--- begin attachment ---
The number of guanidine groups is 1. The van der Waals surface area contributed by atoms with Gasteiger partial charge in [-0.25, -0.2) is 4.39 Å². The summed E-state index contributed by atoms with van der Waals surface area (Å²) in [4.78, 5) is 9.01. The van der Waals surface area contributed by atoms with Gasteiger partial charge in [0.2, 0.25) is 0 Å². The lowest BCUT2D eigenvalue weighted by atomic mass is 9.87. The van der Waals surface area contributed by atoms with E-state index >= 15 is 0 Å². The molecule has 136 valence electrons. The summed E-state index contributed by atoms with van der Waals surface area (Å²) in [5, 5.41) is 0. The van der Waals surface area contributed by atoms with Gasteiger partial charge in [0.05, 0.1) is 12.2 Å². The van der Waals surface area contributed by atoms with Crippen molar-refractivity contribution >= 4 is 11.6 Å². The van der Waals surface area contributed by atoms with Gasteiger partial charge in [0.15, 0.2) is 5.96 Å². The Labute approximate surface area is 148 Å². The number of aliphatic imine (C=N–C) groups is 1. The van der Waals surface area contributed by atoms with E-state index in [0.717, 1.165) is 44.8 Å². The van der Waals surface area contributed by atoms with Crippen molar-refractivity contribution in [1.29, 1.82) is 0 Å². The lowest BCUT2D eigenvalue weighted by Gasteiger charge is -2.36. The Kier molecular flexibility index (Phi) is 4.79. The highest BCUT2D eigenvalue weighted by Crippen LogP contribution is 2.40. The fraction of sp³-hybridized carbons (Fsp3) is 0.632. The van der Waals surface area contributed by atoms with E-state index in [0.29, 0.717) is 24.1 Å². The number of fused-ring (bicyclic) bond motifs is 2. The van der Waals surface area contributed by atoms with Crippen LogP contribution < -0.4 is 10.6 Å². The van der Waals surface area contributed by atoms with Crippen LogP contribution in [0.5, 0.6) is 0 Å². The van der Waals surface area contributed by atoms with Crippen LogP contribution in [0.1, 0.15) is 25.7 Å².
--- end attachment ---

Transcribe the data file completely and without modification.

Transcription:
The number of guanidine groups is 1. The van der Waals surface area contributed by atoms with Gasteiger partial charge in [-0.25, -0.2) is 4.39 Å². The summed E-state index contributed by atoms with van der Waals surface area (Å²) in [4.78, 5) is 9.01. The van der Waals surface area contributed by atoms with Gasteiger partial charge in [0.2, 0.25) is 0 Å². The lowest BCUT2D eigenvalue weighted by atomic mass is 9.87. The van der Waals surface area contributed by atoms with E-state index >= 15 is 0 Å². The molecule has 136 valence electrons. The summed E-state index contributed by atoms with van der Waals surface area (Å²) in [5, 5.41) is 0. The van der Waals surface area contributed by atoms with Gasteiger partial charge in [0.05, 0.1) is 12.2 Å². The van der Waals surface area contributed by atoms with Crippen molar-refractivity contribution >= 4 is 11.6 Å². The van der Waals surface area contributed by atoms with Gasteiger partial charge in [0.15, 0.2) is 5.96 Å². The Labute approximate surface area is 148 Å². The number of aliphatic imine (C=N–C) groups is 1. The van der Waals surface area contributed by atoms with E-state index in [0.717, 1.165) is 44.8 Å². The van der Waals surface area contributed by atoms with Crippen molar-refractivity contribution in [1.29, 1.82) is 0 Å². The lowest BCUT2D eigenvalue weighted by Gasteiger charge is -2.36. The Kier molecular flexibility index (Phi) is 4.79. The highest BCUT2D eigenvalue weighted by Crippen LogP contribution is 2.40. The fraction of sp³-hybridized carbons (Fsp3) is 0.632. The van der Waals surface area contributed by atoms with E-state index in [0.29, 0.717) is 24.1 Å². The number of fused-ring (bicyclic) bond motifs is 2. The van der Waals surface area contributed by atoms with Crippen LogP contribution < -0.4 is 10.6 Å². The van der Waals surface area contributed by atoms with Crippen LogP contribution in [0.5, 0.6) is 0 Å². The van der Waals surface area contributed by atoms with Crippen LogP contribution in [0.1, 0.15) is 25.7 Å².